All Illinois residents required to wear masks indoors, regardless of vaccination status. On Thursday, Governor JB Pritzker announced a statewide indoor mask mandate for all Illinois residents, regardless of vaccination status, as COVID-19 cases and hospitalization rates continue to increase. The masking requirements are effective Monday, August 30th.

Governor Pritzker also announced vaccination requirements for individuals in high risk settings. All healthcare workers, including nursing home employees, all pre-k-12 teachers and staff, as well as higher education personnel and students will now be required to receive the COVID-19 vaccine. Employees in all of these settings and higher education students who are unable or unwilling to receive the vaccine will be required to get tested for COVID-19 at least once per week, and IDPH and ISBE may require increased testing in certain situations.  
Does Chicago owe its picturesque skyline to a birdcage?

By the late 1800s cities in the United States and around the world were running out of real estate. Some were hemmed in by waterways or other geographic obstructions and could not expand horizontally. Others had ample space but could not extend infrastructure fast enough to support an ever-growing physical space. Some just faced pressures to get as much rentable real estate as close to the central business district as possible.

To one degree or another, Chicago faced all three challenges.
U.S. Census Bureau Counts Confirm that Democrats’ Redistricting Plan is Unconstitutional and Unlawful.
The official 2020 decennial counts released by the U.S. Census Bureau on August 12 confirm that the Democrats’ redistricting plan, HB 2777, violates the U.S. Constitution and federal law, as well as comparable provisions of the Illinois Constitution. Accordingly, no lawful redistricting plan was effective on June 30, 2021. The Illinois Constitution is clear that responsibility for the plan has shifted to the bipartisan Legislative Redistricting Commission.
Illinois is many things, but first and foremost we are an agricultural state. Agriculture built Illinois; whether it is the small family farmer, the truck driver who delivers their products, the tractor factory employee or those who work at the Chicago Board of Trade, agriculture touches every part of Illinois’ economy and remains the state’s largest industry.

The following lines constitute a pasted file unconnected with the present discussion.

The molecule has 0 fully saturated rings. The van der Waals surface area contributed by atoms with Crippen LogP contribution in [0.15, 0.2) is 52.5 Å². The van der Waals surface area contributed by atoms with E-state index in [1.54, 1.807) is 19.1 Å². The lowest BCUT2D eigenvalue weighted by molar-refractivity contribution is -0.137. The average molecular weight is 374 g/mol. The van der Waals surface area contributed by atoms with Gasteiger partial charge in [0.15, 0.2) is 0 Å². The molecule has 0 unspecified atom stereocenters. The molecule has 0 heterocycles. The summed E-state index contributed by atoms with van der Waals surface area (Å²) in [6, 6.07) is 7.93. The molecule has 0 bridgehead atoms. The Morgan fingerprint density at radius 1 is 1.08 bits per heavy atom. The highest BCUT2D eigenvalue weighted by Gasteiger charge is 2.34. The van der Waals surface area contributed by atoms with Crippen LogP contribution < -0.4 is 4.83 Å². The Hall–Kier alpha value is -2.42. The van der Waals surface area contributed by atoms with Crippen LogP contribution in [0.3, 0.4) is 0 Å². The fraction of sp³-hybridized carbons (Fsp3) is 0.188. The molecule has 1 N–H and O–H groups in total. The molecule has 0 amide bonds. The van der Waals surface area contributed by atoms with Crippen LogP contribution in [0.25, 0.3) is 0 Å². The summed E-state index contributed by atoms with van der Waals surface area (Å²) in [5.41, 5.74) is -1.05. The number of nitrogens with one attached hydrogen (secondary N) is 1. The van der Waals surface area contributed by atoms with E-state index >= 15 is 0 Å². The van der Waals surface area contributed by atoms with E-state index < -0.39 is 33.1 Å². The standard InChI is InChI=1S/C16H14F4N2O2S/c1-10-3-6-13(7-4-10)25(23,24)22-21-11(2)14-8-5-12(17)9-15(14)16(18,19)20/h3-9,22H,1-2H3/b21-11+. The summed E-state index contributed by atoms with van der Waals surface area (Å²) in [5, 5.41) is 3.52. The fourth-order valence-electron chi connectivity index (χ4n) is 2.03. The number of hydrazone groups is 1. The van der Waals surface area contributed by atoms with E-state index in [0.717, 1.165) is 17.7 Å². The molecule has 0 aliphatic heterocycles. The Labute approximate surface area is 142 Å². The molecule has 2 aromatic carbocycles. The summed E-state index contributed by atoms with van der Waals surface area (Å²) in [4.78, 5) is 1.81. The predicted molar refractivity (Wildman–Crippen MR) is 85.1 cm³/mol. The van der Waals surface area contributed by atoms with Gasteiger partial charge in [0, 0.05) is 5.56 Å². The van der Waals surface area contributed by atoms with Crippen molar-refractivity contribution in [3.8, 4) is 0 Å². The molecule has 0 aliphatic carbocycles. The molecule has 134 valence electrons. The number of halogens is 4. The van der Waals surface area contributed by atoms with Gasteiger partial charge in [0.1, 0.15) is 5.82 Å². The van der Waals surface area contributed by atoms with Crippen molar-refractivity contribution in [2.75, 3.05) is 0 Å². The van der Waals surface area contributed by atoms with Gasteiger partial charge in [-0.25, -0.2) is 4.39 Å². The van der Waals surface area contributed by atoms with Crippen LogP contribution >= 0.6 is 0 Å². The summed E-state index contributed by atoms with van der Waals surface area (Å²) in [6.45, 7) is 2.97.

Geography plays an important part in that history. Our state happens to sit atop some of the most fertile farmland in the entire world and the development of the nation’s transportation infrastructure put us right at the crossroads of the continent.

Illinois population numbers released, confirming that Illinois will lose one congressional seat. Actual 2020 Census numbers (rather than computer-generated statistical estimates) were released this week. While the overall U.S. population grew by 7.4% between 2010 and 2020, Illinois’ population actually fell slightly. As a result, Illinois will lose one of its 18 congressional seats in the U.S. House of Representatives. Slow economic growth and poor governmental policies were blamed for Illinois’ poor Census showing. Illinois sharply underperformed population growth patterns posted in neighboring states such as Indiana, Iowa, Missouri, and Wisconsin. In contrast to Illinois, none of these four states will be required to give up congressional seats in Washington.

By the late 1880s Illinois was booming. The dark days of the early 1870s, with the Chicago Fire and a nationwide economic recession, were fading into memory as farmers produced bigger crops each year and railroads brought commerce and opportunity to cities and towns throughout the state.

This newfound prosperity and interconnectedness also provided an opportunity for recreation which had been unheard of for working class Illinoisans just a few decades earlier. With a little money in their pocket and a nearby rail connection to any point in the country, many Illinoisans were taking their first long-distance vacations during the decade of the 1880s.

Governor Pritzker imposes mask mandate on schools, long-term care facilities. As COVID-19 infection rates across the state continue to increase and with a number of school districts not yet adopting CDC guidance on masking, Governor JB Pritzker and IDPH Director Dr. Ngozi Ezike announced this week that masks will be required for students, teachers, and staff at pre-kindergarten-12th grade schools and day cares across the state. The new requirement formalizes CDC guidance released in July on universal masking for both unvaccinated and vaccinated people in schools to ensure a safe return to classrooms. 

There are a lot of things that make Illinois unique. Throughout history state leaders have sought to showcase some of the distinctive elements of Illinois by granting them official status as a state symbol.

Certain symbols are necessary for the functions of government, like the state seal for official documents. Others are so common that it is hard to imagine not having one, such as our state flag. Some of our most well-known state symbols came to receive official recognition in the early 20th century thanks to the work of citizens groups who, for example, helped designate our state tree and state bird.